The bulk of the cash—more than $46 million—has come in the form of independent expenditures made since court decisions in 2010 (especially the Supreme Court’sCitizens United decision) essentially redefined electoral politics. Those decisions allowed individuals, corporations, associations, and unions to make unlimited “independent” expenditures aimed at electing or defeating candidates in federal elections, so long as the expenditures were not “coordinated” with a candidate’s actual campaign.

“Members of Congress pay attention to these numbers, and they know that in the last election cycle the NRA spent $18.6 million on various campaigns,” says Lee Drutman , who has studied the role of gun money in politics for the Sunlight Foundation. “They know what the NRA is capable of doing and the kinds of ads they’re capable of running, and especially if you’re someone facing a close election, you don’t want hundreds of thousands and potentially millions of dollars in advertising to go against you.”

In the decade before Citizens United, from the 2000 election cycle to 2010, much of the money was donated directly to campaigns. During that period, pro-gun interests so thoroughly dominated electoral spending as to render gun control forces all but irrelevant, having directly donated fully 28 times the amount of their opponents in House and Senate races, $7 million on the pro-gun side compared to $245,000 on the gun control side. Of the total expended by gun rights interests, fully $3.9 million was delivered by the NRA. Since the Citizens United decision, gun control interests have gained new financial muscle, thanks largely to independent expenditures totaling at least $11.6 million by activist New York City Mayor Michael Bloomberg and groups tied to Bloomberg—nothing to sneeze at, but still just a fraction of that $46 million in post-2010 gun rights money.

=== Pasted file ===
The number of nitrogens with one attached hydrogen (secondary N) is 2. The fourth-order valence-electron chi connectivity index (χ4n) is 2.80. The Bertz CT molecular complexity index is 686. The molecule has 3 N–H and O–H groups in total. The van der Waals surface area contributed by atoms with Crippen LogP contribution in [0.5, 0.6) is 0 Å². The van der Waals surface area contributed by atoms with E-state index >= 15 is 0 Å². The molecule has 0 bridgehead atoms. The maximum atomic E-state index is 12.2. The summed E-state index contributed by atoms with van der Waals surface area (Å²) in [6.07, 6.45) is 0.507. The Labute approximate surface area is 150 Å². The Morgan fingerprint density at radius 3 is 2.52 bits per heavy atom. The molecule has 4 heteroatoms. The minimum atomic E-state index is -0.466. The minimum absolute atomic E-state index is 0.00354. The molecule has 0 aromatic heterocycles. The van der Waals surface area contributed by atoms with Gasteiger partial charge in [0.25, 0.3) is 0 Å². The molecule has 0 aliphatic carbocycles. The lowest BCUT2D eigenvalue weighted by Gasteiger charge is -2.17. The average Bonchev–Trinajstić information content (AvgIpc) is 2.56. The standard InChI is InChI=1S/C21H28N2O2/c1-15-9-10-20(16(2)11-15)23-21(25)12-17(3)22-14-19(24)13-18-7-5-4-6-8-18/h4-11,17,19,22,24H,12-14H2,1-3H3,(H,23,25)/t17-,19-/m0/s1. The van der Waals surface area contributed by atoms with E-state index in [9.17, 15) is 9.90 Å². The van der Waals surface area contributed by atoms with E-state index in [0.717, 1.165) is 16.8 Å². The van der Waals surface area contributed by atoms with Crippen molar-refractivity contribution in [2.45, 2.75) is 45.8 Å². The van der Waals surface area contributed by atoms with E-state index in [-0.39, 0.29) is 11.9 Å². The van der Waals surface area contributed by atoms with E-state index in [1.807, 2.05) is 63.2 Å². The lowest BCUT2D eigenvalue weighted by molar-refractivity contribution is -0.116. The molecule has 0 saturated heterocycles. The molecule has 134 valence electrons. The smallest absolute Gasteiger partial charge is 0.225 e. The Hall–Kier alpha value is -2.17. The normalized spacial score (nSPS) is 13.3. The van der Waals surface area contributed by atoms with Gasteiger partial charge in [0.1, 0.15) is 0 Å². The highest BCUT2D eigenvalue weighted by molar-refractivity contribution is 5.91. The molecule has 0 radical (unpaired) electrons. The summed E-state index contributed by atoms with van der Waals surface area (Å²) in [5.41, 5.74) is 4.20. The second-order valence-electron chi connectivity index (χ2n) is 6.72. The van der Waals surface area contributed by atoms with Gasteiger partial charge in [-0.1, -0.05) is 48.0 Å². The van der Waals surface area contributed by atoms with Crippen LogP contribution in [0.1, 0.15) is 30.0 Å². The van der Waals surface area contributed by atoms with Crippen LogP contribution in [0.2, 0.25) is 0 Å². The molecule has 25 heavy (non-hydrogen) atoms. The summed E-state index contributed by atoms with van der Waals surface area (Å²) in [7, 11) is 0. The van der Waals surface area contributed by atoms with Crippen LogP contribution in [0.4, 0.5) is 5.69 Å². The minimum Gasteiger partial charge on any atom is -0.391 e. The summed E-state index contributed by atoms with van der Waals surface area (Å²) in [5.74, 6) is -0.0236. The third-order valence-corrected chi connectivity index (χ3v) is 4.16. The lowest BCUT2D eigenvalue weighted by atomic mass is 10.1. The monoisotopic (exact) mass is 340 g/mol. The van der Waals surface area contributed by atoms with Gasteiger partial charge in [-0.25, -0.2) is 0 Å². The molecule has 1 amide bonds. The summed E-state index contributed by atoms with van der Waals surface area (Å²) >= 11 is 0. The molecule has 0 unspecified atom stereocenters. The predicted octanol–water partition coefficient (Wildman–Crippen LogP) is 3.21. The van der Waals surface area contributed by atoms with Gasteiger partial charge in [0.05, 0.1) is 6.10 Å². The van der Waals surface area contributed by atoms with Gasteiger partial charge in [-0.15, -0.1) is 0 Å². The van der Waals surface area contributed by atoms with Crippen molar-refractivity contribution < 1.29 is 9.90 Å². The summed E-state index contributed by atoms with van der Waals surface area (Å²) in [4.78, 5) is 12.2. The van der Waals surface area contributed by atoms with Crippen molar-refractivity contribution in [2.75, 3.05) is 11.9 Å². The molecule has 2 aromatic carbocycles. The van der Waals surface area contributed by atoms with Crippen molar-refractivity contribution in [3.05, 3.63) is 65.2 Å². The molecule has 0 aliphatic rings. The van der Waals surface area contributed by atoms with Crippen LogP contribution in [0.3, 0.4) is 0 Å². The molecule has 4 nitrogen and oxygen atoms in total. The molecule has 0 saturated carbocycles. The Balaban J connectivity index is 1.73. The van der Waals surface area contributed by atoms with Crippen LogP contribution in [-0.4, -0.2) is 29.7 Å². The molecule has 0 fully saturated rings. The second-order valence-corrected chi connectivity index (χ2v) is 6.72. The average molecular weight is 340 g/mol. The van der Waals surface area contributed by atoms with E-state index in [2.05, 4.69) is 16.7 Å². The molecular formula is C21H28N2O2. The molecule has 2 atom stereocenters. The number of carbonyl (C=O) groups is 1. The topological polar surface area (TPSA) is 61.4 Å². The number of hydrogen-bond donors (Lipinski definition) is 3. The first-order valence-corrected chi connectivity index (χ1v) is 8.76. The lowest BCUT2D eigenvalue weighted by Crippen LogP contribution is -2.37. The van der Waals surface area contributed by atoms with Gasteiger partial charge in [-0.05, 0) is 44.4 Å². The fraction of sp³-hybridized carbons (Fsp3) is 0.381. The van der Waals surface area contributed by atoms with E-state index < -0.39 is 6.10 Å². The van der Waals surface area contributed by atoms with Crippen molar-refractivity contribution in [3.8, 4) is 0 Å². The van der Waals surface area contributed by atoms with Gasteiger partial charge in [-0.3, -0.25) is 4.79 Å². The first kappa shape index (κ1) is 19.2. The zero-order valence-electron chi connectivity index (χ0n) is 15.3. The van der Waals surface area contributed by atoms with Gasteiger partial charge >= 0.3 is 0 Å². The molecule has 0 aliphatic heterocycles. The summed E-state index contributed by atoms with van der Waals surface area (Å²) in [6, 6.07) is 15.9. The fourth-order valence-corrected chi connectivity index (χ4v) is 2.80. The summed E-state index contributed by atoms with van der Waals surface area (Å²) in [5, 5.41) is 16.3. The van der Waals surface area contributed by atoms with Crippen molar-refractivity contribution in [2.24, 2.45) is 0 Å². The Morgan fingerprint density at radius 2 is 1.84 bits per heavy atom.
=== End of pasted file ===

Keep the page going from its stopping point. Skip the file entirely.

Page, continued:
Among the 46 senators who voted to prevent any expansion of background checks, 43 have received help—either direct campaign contributions or independent expenditures—from pro-gun interests since 2000; in aggregate about $8.5 million. NRA expenditures ranged anywhere from a $95 contribution in one race to more than $2.6 million spent on the 2010 election of Sen. Roy Blunt (R-Mo.). A total of 38 of those senators have gotten $15,000 or more in overall NRA help since 2000. Among the leaders: Ron Johnson (R-Wis.), $1.2 million; Rob Portman (R-Ohio), $1.35 million; Richard Burr (R-N.C.), $852,000: John Thune (R-S.D.), $717,000; and Saxby Chambliss (R-Ga.), $355,000. In several races, gun rights groups spent independent money both for one candidate and against his opponent (see chart). Forty-one of the 46 who voted with gun rights groups against expanded background checks were Republican.

Five Democrats also voted against the background check amendment, although Senate Majority Leader Harry Reid did so to preserve his right under the Senate’s arcane rules to bring the measure up again. Reid, who has a B rating from the NRA, has benefited from $30,200 from gun rights groups since 2000, including $18,400 from the NRA. The other four Democrats who bucked their party and voted with the NRA, have benefited from a mere $30,830 in total funding from gun rights groups since 2000. Max Baucus of Montana (NRA A+) was the beneficiary of $28,830 while Arkansas Sen. Mark Pryor (NRA C-) got $2,000. Mark Begich of Alaska (NRA A) and Heidi Heitkamp of North Dakota (NRA A) have received no money from gun rights groups.

As for the 54 senators who voted in favor of expanding background checks, at least 18 of them have also benefited from gun rights group help since 2000. By far the largest chunk—$1.7 million—benefited a single NRA “defector,” Sen. Patrick Toomey (R-Pa.), the coauthor of the background check amendment. The money those 54 have received since 2000 from gun control groups totals just $608,827.